A visit with the co-founder of the Zen Peacemaker Order finds him still lively, still inspired, still inspiring. By Rev. Tony Stultz.
Twenty-one years ago I met my teacher, Roshi Bernie Glassman, a pioneer of both Zen and Socially Engaged Buddhism. And now, here I was, making my way through the mountains of western Massachusetts to pay him a visit. With me was Dr. Christopher Queen, Buddhist scholar and one of the leading voices in Engaged Buddhism, whose courses had introduced me to Bernie’s work.
Earlier in the year, Bernie had suffered a life-altering stroke that affected the right side of his body. I was uncertain what to expect when we arrived at his home. To my delight he seemed to be recovering well. He gave us a huge smile and his eyes twinkled as we hugged and greeted one another. Over cappuccino we asked Bernie questions from Chris’s current students, which they had prepared after reading Bernie’s book on socially engaged Buddhism, Instructions to the Cook: A Zen Master’s Lessons in Living a Life That Matters. Some of these pointedly prompted him about his stroke and recovery.
In your conversations with your wife, Eve, in the first days after your stroke, you said you were in a state of non-thinking [known in Zen Buddhism as hishiryo, consciousness] which was very restful. But Eve then reminded you that you had said previously that the purpose of Zen is not non-thinking; that if you didn’t wish to think you could have a lobotomy! How has your view changed?
Bernie Glassman: First, I have the same opinion as Shakyamuni Buddha, that we all change and that’s what we are all about. Second, my understanding of a lobotomy is that the brain is not functioning. This could be wrong, but that is how I think of it. Not Knowing, the First Tenet of the ZPO [Zen Peacemakers Order], is about having a state of mind in which you are not bound by what is coming up. The thinking arises and it leaves, it arises and it leaves. [The three tenets are: Not Knowing, Bearing Witness, and Taking Action.]
In the hospital after my stroke I was doing exercises almost all day. I was really gung-ho and in between exercises I was lying on my bed in a state of non-thinking. What does that actually mean? It is really hard to explain but if you look into the state of Not Knowing or non-thinking, it is not being attached to a thought that comes up. I was just simply doing that; nobody told me to, I just did it between my exercises and within half an hour I would be ready to go again.
Looking back at that period, [I see] it was extremely important for my being to refresh itself. In fact, what I learned later on as I began reading about the brain is that the brain actually rewires itself when you are resting. My exercise, which is based upon the work of the exercise therapist Moshe Feldenkrais, also taught me this. But before knowing about all these concepts I was letting my brain rewire itself and then, on to the next exercise. And I believe that this is what led the therapists at the rehab place to say that I was going much faster than most people in rehabilitation for a stroke. It is not common to have as much motion as I had so quickly.
So non-thinking has nothing to do with a lobotomy! If you are doing shikantaza [“just sitting”], if you are doing meditation, you are seeing thoughts happening almost in slow motion, which allows you to see them in a very enlightened way. I think that is what I did in rehab. What surprised me was that while doing shikantaza before, I had never gotten that deeply into the space of Not Knowing; it is hard to explain but it is very important. And it is definitely not a lobotomy! [Lots of laughter]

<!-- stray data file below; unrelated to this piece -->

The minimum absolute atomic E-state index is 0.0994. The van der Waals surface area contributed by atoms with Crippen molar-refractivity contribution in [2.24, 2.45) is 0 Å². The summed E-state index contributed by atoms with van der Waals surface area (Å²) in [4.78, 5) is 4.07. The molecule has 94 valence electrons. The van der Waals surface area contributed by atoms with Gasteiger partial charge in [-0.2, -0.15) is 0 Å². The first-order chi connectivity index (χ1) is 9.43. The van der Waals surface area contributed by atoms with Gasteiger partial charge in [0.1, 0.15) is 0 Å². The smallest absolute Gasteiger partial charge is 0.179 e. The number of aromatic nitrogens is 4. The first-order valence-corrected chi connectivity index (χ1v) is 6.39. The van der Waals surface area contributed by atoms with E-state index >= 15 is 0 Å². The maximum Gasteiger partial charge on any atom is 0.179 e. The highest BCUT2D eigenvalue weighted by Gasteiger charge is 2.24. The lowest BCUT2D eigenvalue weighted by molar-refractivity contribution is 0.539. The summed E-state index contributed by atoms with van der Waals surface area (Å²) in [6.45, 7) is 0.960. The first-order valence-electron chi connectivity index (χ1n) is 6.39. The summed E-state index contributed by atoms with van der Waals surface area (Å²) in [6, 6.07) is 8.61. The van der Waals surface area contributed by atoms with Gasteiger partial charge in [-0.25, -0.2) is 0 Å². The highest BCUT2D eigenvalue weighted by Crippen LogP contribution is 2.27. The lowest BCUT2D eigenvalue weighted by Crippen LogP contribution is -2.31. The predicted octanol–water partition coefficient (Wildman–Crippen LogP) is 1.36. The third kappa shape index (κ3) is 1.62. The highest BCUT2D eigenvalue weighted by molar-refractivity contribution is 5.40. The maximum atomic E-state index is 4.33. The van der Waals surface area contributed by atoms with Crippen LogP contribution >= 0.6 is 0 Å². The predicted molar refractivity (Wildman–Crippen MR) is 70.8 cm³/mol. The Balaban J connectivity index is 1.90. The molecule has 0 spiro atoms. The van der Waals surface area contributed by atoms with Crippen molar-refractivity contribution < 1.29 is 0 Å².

The next question is about gratitude. You often say how grateful you are for the help you have received from individuals and groups along the way. There are customs for showing gratitude for material things, but how do we show it for immaterial things? How do you thank your teacher? How do you thank someone for supporting your cause?
That is a beautiful question and very important. And again, because of my stroke I went much deeper into this question of gratitude.
You know, when you have a stroke you are dealing with something that is pretty major. I had so many caretakers, all coordinated by my wife. That job was much more difficult than what I was going through. And what came up for me in seeing what she was doing and what other people were doing was just a great sense of gratitude.
Now the other side of my brain is much more active and gratitude is much more important.
So before my stroke I would say that my brain was oriented around getting things done, and I was not as thoughtful or thankful for what was going on around me. I was a person who thought, “I’ve got to do this. I’ve got to do that. If you can’t help me then I will move on to somebody else.”
But now the other side of my brain is much more active and gratitude is much more important, which is part of the Third Tenet, Taking Action. It’s hard to say one tenet is more important than another but without the third… For me, that is what led me to social action. Of course there are many teachers, including mine, whose emphasis was on sitting and knowing the truth. It was not on doing. But my emphasis on social engagement (and the reason I ran into trouble [when starting out]) caused people to think that what I was doing wasn’t Zen. I love just sitting, but if it ain’t got that thing, it ain’t got that swing!
…As we finished the interview I expressed my own love and gratitude: I’d seen a great, positive change in my teacher. It was a testimony to his life and practice that the frightening experience of having a stroke had not caused him to fall into suffering but instead had opened him up to a deeper and more profound experience of awakening.